The work life balance: Why money isn’t everything

9th June 2011

The new OECD lifestyle statistics are in, and it looks like people are happy! All right, some people from a survey of 34 countries that make-up the OECD membership are happy.

Modern living brings many ailments: increased risks of cancer, obesity related health problems, environmental issues, etc., but in spite of them, we seem to glide steadily through life while being extremely happy about it (I know, I'm also wondering who these people are).

And if you don't believe the various news media reports on this – the complete dataset is available from the OECD and ready to convert any sceptic.  

It seems that it's not the modern plagues that determine our happiness levels – it's more mundane things like the hours spent working, or to put it more accurately: it's the delicate work-life balance.

Therein lies the modern secret to happiness. As this article astutely observes, it's the north European countries that are best at keeping a good balance and leaving the office on time.

This isn't a new or a surprising result. The same 4-5 (mostly Scandinavian) countries have been on top of the ‘OECD happiness charts' for a long time and one in particular: Denmark. Britain can't be found in this crowd and it doesn't even make it in the top 10.  Instead, it rests at number 15, two places behind the US and their work-centred lifestyle we all love to disparage.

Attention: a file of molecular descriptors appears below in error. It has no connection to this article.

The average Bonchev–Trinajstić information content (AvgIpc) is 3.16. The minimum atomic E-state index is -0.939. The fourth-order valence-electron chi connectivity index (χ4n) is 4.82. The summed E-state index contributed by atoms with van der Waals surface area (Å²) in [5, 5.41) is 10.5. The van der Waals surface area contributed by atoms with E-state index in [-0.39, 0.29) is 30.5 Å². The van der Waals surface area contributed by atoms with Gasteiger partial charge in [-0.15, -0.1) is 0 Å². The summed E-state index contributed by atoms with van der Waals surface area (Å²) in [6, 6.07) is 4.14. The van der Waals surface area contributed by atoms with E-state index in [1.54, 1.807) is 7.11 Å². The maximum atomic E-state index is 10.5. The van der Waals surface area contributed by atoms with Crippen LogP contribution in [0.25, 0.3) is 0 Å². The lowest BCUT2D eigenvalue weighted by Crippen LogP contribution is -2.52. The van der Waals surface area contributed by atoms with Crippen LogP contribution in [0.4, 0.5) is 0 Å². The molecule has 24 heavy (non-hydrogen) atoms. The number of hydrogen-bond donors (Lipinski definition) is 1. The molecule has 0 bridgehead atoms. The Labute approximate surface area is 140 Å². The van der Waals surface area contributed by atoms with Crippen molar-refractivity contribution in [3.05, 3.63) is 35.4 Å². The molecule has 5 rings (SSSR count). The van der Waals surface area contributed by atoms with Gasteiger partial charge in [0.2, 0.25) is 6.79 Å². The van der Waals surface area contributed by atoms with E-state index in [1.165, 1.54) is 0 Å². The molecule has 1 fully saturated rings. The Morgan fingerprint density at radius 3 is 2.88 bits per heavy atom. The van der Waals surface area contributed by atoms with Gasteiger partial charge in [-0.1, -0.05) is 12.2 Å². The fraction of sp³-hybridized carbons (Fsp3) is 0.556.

So what is it that makes Denmark so much better then the UK in life satisfaction terms? It's probably safe to assume it isn't the sunny weather.

They also have had their fair share of immigration problems and far-right wing politics similarly to the UK. Both countries have sea access, are members of the EU, have opted not to use the Euro and both countries are a monarchy.

So let's have a closer look at the categories that make up the OECD life balance initiative and compare.

Denmark fares better then the UK in most categories with few exceptions worth noting. 

Even though the UK income and wealth level is higher than the Danish (4.0 vs. 2.6, for UK and DK respectively) as is the personal safety level and the quality of health, Denmark is better than the UK in terms of overall life satisfaction and work – life balance (Denmark has the maximum, level 10 in both categories). Denmark also has much better access to jobs (7.1 vs. 8.4) and quality of education (6.3 vs. 6.7). What does all this mean? If the income and wealth of one country's citizens isn't too high it could mean that they pay a lot in income tax which in turn, probably reflects on the increased social welfare and education quality. It could also mean that they work less hours and earn less. This notion is supported by the total work hours data where Denmark has the second lowest time spent working while the UK has the 10th.

Money isn't everything – there is something to be said about caring for one's society and its members.

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